I figured the last resort would be to use my grandmother’s at-home natural remedies and experiment from there which created Ayele. Not only did it help my skin, but I developed the love to help others who have gone through the same struggle as me.
Alysha Mohamed: With skincare becoming more mainstream, where would you suggest consumers start in the attempt to understand their skin?
Danielle Bahi: Love your skin first. We know that’s not what people love to hear, but in order to properly cater to your skin’s needs, you must love it first the way it is. By showing it the proper love it needs, you’ll be able to treat your skin’s needs. You won’t rush to buy things that may cause your skin to react negatively because you took the time to first love and understand your skin.
The brand’s goal is “to create a new standard for the cosmetics industry”. What does this new standard look like?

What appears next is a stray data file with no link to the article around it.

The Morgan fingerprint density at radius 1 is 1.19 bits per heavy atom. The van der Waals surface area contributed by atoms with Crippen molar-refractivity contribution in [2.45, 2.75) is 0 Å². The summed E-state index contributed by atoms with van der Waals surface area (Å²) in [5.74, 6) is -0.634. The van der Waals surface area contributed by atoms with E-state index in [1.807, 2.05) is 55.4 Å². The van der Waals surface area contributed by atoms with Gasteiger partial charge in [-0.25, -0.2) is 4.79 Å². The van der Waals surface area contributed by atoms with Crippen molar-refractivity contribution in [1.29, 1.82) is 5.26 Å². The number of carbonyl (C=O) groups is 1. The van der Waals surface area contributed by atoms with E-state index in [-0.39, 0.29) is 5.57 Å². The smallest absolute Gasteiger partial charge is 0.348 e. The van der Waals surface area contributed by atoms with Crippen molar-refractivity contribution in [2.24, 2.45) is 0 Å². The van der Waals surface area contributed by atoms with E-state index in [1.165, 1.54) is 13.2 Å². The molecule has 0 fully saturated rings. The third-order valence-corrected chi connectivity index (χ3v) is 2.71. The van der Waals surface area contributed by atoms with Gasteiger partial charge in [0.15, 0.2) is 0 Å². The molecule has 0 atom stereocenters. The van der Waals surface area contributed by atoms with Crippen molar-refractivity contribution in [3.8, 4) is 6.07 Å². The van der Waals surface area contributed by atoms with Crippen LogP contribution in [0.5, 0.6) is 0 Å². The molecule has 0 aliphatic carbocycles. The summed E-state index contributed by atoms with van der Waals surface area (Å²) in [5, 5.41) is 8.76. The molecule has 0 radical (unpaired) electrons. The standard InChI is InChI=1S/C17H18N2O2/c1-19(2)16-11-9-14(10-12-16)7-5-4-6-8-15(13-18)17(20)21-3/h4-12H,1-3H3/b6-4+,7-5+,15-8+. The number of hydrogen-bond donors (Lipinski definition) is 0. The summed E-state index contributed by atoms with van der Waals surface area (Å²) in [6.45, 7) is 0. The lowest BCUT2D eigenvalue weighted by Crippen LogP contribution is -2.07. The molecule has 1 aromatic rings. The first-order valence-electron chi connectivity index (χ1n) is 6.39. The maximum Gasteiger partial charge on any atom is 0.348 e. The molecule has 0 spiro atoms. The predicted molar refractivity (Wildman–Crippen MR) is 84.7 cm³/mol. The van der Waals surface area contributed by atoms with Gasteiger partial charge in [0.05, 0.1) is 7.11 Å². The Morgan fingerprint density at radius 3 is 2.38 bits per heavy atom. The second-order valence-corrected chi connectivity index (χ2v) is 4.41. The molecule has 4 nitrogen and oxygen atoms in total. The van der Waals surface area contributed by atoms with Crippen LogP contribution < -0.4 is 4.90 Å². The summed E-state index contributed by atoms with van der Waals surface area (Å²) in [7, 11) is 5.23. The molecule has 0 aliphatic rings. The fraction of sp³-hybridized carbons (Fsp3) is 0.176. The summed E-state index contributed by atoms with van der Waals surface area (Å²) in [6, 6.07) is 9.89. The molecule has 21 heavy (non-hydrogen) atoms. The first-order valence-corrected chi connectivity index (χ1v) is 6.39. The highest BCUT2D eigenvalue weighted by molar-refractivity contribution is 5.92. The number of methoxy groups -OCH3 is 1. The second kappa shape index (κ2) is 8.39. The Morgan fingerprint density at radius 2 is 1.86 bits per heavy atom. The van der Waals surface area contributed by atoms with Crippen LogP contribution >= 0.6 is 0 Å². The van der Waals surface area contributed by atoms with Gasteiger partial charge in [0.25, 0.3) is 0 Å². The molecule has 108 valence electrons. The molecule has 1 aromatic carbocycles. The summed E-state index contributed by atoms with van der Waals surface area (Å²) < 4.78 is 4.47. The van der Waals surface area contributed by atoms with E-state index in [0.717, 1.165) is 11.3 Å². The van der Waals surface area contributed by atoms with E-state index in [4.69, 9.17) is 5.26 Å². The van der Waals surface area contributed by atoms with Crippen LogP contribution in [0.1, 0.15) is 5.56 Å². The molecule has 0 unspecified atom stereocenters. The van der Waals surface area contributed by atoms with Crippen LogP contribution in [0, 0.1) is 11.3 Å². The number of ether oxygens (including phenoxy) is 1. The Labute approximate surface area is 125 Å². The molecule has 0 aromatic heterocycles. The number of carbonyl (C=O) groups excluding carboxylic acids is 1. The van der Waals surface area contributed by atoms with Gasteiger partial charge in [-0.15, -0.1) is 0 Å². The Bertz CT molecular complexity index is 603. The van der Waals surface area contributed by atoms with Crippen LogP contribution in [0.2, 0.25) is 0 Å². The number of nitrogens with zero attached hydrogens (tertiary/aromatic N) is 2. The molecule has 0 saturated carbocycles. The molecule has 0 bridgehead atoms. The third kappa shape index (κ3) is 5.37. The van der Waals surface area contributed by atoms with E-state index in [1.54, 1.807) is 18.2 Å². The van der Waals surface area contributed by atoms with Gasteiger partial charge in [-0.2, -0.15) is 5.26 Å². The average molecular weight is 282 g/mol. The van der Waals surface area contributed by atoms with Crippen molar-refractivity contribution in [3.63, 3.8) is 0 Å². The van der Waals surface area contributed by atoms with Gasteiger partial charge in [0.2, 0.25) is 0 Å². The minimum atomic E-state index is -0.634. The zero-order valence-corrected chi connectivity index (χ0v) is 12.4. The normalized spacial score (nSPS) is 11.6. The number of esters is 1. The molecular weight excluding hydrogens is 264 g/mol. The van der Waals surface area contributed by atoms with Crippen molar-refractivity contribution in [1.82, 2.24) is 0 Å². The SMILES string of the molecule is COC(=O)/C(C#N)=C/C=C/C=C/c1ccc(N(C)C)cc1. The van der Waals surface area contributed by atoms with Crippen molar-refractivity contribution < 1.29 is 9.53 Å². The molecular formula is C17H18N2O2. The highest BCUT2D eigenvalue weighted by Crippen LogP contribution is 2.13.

The new standard is having people love their skin regardless of how they look. We live in a society where a certain beauty standard is pushed, however, that is unrealistic. People should be able to look in the mirror and genuinely appreciate their skin.
Alysha Mohamed: A recent blog post on the Ayele website detailed an introduction to skin care for men. Why do you think this is an important topic to cover?
Danielle Bahi: Men tend to neglect their skin a lot more because many of them naturally have good skin. However, what they fail to understand is your skin will fluctuate. It’s good to start taking care of your skin now rather than in the midst of an outbreak.
Alysha Mohamed: Why do you think skincare is so therapeutic?
Danielle Bahi: Skincare is therapeutic because it heals something for others. Many people are fixated on physical appearance and when they’re not able to achieve it, it messes up with them mentally. By fixing that one factor, you’re boosting someone’s confidence. @ayeleandco